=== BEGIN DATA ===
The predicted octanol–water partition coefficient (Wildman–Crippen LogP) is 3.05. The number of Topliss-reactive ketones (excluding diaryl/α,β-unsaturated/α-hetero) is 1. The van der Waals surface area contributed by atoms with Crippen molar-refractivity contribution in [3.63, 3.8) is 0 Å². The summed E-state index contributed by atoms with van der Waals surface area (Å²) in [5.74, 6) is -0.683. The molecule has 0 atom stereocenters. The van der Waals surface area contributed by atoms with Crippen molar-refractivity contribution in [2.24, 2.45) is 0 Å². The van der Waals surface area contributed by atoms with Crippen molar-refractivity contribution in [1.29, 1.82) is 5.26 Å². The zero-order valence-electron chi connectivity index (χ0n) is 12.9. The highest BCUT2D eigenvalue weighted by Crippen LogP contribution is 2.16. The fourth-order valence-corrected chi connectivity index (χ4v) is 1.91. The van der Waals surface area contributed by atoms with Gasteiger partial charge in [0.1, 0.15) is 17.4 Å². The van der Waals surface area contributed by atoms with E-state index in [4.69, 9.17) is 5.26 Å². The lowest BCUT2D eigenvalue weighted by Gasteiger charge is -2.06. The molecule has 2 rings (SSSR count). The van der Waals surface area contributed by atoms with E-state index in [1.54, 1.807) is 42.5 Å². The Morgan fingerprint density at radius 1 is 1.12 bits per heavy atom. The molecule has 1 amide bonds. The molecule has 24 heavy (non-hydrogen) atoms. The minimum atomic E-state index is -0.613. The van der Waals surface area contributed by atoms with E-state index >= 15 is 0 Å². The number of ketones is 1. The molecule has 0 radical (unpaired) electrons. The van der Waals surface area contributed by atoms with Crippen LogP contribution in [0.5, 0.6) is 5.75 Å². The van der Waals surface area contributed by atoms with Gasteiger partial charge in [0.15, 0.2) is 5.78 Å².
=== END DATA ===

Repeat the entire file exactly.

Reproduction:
The predicted octanol–water partition coefficient (Wildman–Crippen LogP) is 3.05. The number of Topliss-reactive ketones (excluding diaryl/α,β-unsaturated/α-hetero) is 1. The van der Waals surface area contributed by atoms with Crippen molar-refractivity contribution in [3.63, 3.8) is 0 Å². The summed E-state index contributed by atoms with van der Waals surface area (Å²) in [5.74, 6) is -0.683. The molecule has 0 atom stereocenters. The van der Waals surface area contributed by atoms with Crippen molar-refractivity contribution in [2.24, 2.45) is 0 Å². The van der Waals surface area contributed by atoms with Crippen molar-refractivity contribution in [1.29, 1.82) is 5.26 Å². The zero-order valence-electron chi connectivity index (χ0n) is 12.9. The highest BCUT2D eigenvalue weighted by Crippen LogP contribution is 2.16. The fourth-order valence-corrected chi connectivity index (χ4v) is 1.91. The van der Waals surface area contributed by atoms with Gasteiger partial charge in [0.1, 0.15) is 17.4 Å². The van der Waals surface area contributed by atoms with E-state index in [4.69, 9.17) is 5.26 Å². The lowest BCUT2D eigenvalue weighted by Gasteiger charge is -2.06. The molecule has 2 rings (SSSR count). The van der Waals surface area contributed by atoms with E-state index in [1.54, 1.807) is 42.5 Å². The Morgan fingerprint density at radius 1 is 1.12 bits per heavy atom. The molecule has 1 amide bonds. The molecule has 24 heavy (non-hydrogen) atoms. The minimum atomic E-state index is -0.613. The van der Waals surface area contributed by atoms with E-state index >= 15 is 0 Å². The number of ketones is 1. The molecule has 0 radical (unpaired) electrons. The van der Waals surface area contributed by atoms with Crippen LogP contribution in [0.5, 0.6) is 5.75 Å². The van der Waals surface area contributed by atoms with Gasteiger partial charge in [0.15, 0.2) is 5.78 Å².